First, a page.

At baseline (Table III), TC was and AUD was not significantly associated with age-adjusted BMI percentile. By CDC criteria, 33% of subjects were classified as overweight. TC was and AUD was not associated with overweight status. At 1-year follow-up, neither TC (F = 1.2, df = 6,326, p = .3) nor AUD (F = 0.1, df = 1,326, p = .7) were significantly associated with age-adjusted BMI percentile. At 1-year follow-up, 32% of the subjects were overweight by CDC criteria. At 1-year follow-up, neither TC (Wald χ2 = 10.2, df = 6, p = .1) nor AUD were significantly associated with overweight status (Wald χ2 = 0.2, df = 1, p = .6). At young adult follow-up, neither TC (F = 0.4, df = 6,245, p = .9) nor AUD (F = 0.0, df = 1,245, p = .9) were significantly associated with age-adjusted BMI percentile. At young adult follow-up, 58% of the subjects were overweight by CDC criteria. At young adult follow-up, neither TC (Wald χ2 = 5.7, df = 6, p = .5) nor AUD were significantly associated with overweight status (Wald χ2 = 0.9, df = 1, p = .3).
Blood Pressure
At baseline (Table III), TC was and AUD was not associated with overall blood pressure. Neither TC nor AUD were significantly associated with systolic blood pressure, whereas both TC and AUD were associated with diastolic blood pressure. TC paired comparisons revealed that this result was due to subjects in TC2 (i.e., Witnessing Violence) having significantly higher diastolic blood pressure than subjects in TC3, TC4 or TC6. Blood pressure readings meeting medical criteria for hypertension were present in only one case. At 1-year follow-up, neither TC (F = 1.6, df = 6,270, p = .2) nor AUD (F = 0.6, df = 1,270, p = .4) were significantly associated with systolic blood pressure, and TC (F = 2.1, df = 6,270, p = .049) but not AUD (F = 0.0, df = 1,270, p = .99) were significantly associated with diastolic blood pressure. At 1-year follow-up, TC paired comparisons revealed that this result was due to subjects in TC2 (i.e., Witnessing Violence) having significantly higher diastolic blood pressure than subjects in TC0, TC3, TC4, or TC6. Hypertension was rare, with a systolic reading over 150 in 0.4% of subjects and a diastolic reading over 90 in 5% of subjects. At young adult follow-up, neither TC (F = 1.0, df = 6,240, p = .4) nor AUD (F = 0.6, df = 1,240, p = .4) were significantly associated with systolic blood pressure and, similarly, neither TC (F = 0.4, df = 6,240, p = .9) nor AUD (F = 0.6, df = 1,240, p = .4) were significantly associated with diastolic blood pressure. At the young adult assessment, hypertension was uncommon, with a systolic reading over 150 in 2% of subjects and a diastolic reading over 90 in 7% of subjects.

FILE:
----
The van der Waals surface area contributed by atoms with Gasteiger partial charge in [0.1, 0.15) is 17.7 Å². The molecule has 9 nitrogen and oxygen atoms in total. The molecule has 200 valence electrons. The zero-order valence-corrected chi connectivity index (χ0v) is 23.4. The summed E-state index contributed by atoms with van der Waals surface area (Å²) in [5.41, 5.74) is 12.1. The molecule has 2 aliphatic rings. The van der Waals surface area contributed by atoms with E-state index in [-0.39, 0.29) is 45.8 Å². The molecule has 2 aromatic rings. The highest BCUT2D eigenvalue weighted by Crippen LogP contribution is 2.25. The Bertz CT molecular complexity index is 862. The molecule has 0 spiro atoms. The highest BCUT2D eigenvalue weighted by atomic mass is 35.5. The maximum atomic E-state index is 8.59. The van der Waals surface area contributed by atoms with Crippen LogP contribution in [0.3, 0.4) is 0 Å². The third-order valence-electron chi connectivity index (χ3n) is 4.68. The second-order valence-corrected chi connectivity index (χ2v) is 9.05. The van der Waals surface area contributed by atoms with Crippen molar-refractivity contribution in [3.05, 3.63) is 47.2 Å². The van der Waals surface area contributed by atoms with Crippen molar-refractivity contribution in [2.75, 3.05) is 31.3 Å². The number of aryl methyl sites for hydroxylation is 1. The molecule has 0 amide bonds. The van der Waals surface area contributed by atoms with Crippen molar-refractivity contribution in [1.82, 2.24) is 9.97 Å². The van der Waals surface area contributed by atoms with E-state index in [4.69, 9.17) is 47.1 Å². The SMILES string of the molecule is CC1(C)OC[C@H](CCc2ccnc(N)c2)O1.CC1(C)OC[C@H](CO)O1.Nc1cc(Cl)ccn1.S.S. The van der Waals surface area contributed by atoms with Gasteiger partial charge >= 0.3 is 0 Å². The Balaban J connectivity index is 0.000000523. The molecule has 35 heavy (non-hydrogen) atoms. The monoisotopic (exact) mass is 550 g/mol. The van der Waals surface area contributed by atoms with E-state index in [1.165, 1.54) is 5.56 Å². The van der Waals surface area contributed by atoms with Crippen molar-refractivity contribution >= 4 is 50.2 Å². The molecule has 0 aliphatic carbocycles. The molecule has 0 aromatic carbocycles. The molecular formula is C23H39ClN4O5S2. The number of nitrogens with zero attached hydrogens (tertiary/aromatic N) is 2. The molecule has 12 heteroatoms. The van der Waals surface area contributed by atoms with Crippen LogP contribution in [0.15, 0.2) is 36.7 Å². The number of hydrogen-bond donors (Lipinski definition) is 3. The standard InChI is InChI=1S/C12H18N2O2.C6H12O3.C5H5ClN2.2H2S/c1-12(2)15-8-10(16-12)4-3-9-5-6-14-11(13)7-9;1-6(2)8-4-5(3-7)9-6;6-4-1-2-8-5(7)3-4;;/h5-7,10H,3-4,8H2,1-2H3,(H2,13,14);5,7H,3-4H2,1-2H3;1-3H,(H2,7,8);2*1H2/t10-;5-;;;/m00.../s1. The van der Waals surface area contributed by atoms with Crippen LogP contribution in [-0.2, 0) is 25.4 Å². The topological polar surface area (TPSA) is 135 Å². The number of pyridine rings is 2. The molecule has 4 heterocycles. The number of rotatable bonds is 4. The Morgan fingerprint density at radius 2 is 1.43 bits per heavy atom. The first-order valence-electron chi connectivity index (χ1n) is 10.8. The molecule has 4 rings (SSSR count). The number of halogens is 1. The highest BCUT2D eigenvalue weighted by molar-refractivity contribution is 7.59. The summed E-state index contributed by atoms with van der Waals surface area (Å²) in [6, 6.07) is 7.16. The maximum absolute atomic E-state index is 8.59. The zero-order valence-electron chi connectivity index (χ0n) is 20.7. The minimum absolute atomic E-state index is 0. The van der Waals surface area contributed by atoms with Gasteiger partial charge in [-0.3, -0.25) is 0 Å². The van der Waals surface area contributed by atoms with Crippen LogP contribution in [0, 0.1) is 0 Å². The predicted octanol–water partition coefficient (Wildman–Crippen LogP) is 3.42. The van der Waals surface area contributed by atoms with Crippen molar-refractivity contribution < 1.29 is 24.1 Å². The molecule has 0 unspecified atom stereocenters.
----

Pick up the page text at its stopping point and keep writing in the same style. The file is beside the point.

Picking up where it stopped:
Health Care Practitioner Examination
At baseline, most of the abnormalities reported for the health care practitioner exam were observed for the skin (53%), with the main problem being acne; the ears (14%), with the main problem being cerumen blockage or excessive ear wax; and the mouth (11%), with the main problem being severe caries or poor oral hygiene. At baseline, neither TC (F = 0.7, df = 6,216, p = .6) nor AUD (F = 1.9, df = 1,216, p = .2) were significantly associated with the sum of abnormalities on the health care practitioner exam. The Health Care Practitioner examination was not conducted at subsequent visits.
In this study, HS were strongly associated with TC severity at baseline, 1-year follow-up and young adult assessments. Examining a comprehensive assessment of HS organized into 15 dimensions, we found that the total score, as well as 12 of 15 dimensions, were significantly and systematically associated with TC severity. While few HS were reported in the TC groups of lower severity, the two TC groups with traumatic experiences involving sexual events had average symptom counts in the 18–20 range. For adolescents, this indicates a relatively high symptom level. The relationship between TC and HSs persisted into young adulthood. The results supported a mediation model in which child abuse and other traumatic experiences lead to anxiety and anxiety leads to HSs. The prominence of symptoms commonly noted among adolescents with anxiety disorders, such as abdominal complaints (Ginsburg et al., 2006), along with the absence of objective findings that would explain these symptoms, further validate the interpretation that these symptoms are primarily somatic accompaniments of anxiety.